Day Trip: Sandy Island

Living in a beach town for college makes you always crave more time outdoors and adventure but these adventures are often hard to find. To make this quest easier, I’m documenting experiences outside to have near Coastal, some of which I went on with my eco-writing class over the summer. One of my favorite trips was to Sandy Island, a tour only available by boat and so worth it.

     In order to go to Sandy Island, we parked in a dirt lot and got into a small boat where we met our guide. Our guide, Rommy Pyatt, stretched his hand out to help us onto the shaky boat and after we all loaded in, we set sail. We soon learned that the canal we were riding through was cut in so that people could get from Sandy Island to “the mainland.” Rommy told us “On some days the water tastes like coffee or tea,” while whipping out a cup offering for us to try it. I could not determine whether or not he was serious--but if he wasn’t, he put on a good show.

    After a few minutes, we began to approach the shore of Sandy Island and a small yellow building came into view right off of the coast. Written in large red letters was “PYATTS GENERAL STORE,” which Rommy told us was his mom’s store. We started and ended our day in this small building that sold Sandy Island t-shirts and postcards, much resembling a Myrtle Beach gift shop. It was in this gift shop that we learned brief history and about the island and were encouraged to purchase and read some of the books in the shop that went into further detail. After discussing the history of Sandy Island and the people there, Mrs. Pyatt told us that there are only 32 current residents left of what was once 7,000-10,000. This small town reminded me of a Hallmark town--one of the small towns on Christmas movies that acts as a family and welcomes new members with love. 

    As we left the general store and piled into our guide’s vehicle, we went on a trip around the island, stopping at various locations to learn more specifics. Involved in our stops was: a cemetary, the community center, the fire station, the church, and most interestingly to me--the school and library. After spending a few hours learning about the culture of Sandy Island and encountering the family-like welcome they gave to their visitors, Rommy told us more about their close call with evacuation at the school. Many years ago, Craig Wall and Roger Milligan attempted to buy lots from the people at Sandy Island. These two businessmen told the people that if they would allow them to have a piece of their land in order to harvest timber and build a bridge to the mainland, then the people of Sandy Island could use the bridge when they needed to get to the mainland as well. Although this deal sounded reasonable to the people of Sandy Island, it was soon discovered that building the bridge would cost more money than the timber harvest was worth and Wall and Milligan must have something else planned.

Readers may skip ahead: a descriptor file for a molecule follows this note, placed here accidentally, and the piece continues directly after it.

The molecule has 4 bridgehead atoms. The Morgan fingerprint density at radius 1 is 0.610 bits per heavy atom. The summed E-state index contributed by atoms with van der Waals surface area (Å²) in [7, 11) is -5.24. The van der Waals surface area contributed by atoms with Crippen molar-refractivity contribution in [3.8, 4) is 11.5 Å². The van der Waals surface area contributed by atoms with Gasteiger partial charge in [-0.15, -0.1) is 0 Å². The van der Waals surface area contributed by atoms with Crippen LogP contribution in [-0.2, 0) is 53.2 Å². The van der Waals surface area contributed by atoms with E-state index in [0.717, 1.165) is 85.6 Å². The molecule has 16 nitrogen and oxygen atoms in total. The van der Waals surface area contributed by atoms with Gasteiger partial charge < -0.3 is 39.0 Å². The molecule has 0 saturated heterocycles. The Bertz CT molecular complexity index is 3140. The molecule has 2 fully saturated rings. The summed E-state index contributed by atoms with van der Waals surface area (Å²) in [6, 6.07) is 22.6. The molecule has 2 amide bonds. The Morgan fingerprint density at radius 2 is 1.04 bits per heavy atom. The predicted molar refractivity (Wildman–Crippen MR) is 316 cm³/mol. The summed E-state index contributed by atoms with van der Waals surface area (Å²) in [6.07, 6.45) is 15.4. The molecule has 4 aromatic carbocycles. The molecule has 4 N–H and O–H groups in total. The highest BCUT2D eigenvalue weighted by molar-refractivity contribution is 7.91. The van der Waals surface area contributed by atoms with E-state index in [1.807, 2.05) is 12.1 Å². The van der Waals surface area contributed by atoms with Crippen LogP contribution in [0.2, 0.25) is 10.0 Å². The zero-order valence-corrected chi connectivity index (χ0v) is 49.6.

After this discovery, the Nature Conservancy also discovered red cockated woodpeckers located within this area of the island. Due to the birds’ endangered state, Milligan and Wall were not able to cut down trees in the area because it would break laws in place to protect the birds’ survival and repopulation. It was later discovered that Milligan and Wall intended to create a private golf resort on Sandy Island--a plan never discussed with the people living there. This would have pushed the residents out of their homeland and destroyed all of its unique culture and history. This discovery made me feel honored to be a part of what remains and discouraged to attend a university that has a building named after the man who attempted to devastate an island of people for capital gain.

    If you’re interested in this great historical tour in a beautiful place, click here!